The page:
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BCP Dublin Port Tour - April 2023

On April 26th, a group of over 80 delegates from member companies of Irish International Freight Association participated in a tour of Dublin Port. Setting out from The Gibson Hotel, the tour followed the route of incoming consignments which require customs control as they enter the country.

Beginning at Terminal 11 (T11), the first spot for trade facilitation at the port. T11 is managed by Revenue’s Customs Office, which oversees all activity on the Border Control Port (BCP). From there, the tour split into two directed to T7 and T10 or to T9, managed by the Department of Agriculture, Food and the Marine (DAFM).

Terminal 9 – Border Control Post (Plants & Plant Products)

At T9, Ann-Marie Manley from DAFM led the tour regarding non-animal products, including imports of vegetables, trees, rice, and trees. The priority at T9 is on plant health and contamination, with an emphasis placed on distinguishing properly between a product’s company of origin and its country of export.

Terminal 7 – Customs – Transit, Seal/Documentation check Facility

T7 functions to check seals on consignments and to confirm that all documentation is complete and accurate before a truck may leave the port. If a seal is broken, trucks are directed to T10.

It is important to note that seal inspections cannot be completed at T7, where the facilities do not exist.

Terminal 10  – Border Control Post (Animal Products)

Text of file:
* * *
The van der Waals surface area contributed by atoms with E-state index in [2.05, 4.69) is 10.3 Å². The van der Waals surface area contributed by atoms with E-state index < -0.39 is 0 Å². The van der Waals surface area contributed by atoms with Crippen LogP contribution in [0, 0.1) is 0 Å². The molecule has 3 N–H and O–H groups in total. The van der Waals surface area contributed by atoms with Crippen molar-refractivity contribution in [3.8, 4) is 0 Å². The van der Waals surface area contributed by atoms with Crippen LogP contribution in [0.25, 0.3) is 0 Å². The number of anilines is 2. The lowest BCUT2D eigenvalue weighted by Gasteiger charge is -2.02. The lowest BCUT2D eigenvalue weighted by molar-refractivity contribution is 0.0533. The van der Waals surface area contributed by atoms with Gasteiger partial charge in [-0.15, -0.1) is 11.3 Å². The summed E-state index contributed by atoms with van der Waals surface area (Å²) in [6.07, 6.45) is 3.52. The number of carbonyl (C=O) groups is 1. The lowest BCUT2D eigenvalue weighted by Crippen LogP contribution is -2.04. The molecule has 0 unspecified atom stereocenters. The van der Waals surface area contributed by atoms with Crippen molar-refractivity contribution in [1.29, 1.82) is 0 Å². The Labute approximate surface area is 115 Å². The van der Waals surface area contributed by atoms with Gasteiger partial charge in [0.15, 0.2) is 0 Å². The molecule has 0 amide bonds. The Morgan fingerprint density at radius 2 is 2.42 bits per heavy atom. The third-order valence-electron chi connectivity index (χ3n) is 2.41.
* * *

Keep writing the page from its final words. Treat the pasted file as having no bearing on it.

At T10, staff from DAFM work to reduce waiting times on consignments and to direct companies on ways to release as much of their consignment as possible, even when lab examinations are required. The facility has capacity to hold either a whole consignment or part thereof, and recommends splitting MRNs with T11 where part of a consignment may be required for further inspection and sampling.

As well as storage space for consignments, T10 features temperature-controlled labs for all-manner of animal product inspections, to protect imports during the necessary inspections. Even with a minimum number of samples required to be inspected, according to EU regulations, T10 works to avoid detaining a truck for more than an hour.

Talks at the Gibson Hotel

After a lunch at the Gibson Hotel, the tour party congregated for talks delivered by representatives of Revenue, the Department of Agriculture, Food and the Marine, and the Health Service Executive, whose Environmental Health Service team work out of yard 4 at Dublin Port to examination products of non-animal origin and food contact materials.

Central to the talks was a recurring theme of ensuring that documentation was completed correctly and in a timely manner, in order to reduce delays of consignments upon import. Additional to that, it was stressed that a neat and orderly consignment, packed with goods likely requiring inspection at the forefront, assists not just in clearing the consignment to complete its import process, but also to reduce the workload of the staff on site at Dublin Port.

All in all, the day was a marked success. IIFA would like to thank the representatives of Revenue, the Department of Agriculture, Food and the Marine, the Health Service Executive, and Dublin Port for their participation in and assistance with the BCP Dublin Port Tour.

This event was once again popular with IIFA Members and the Association is aware of further demand for such Port Tours. IIFA will aim to run this event again for Members in 2024.


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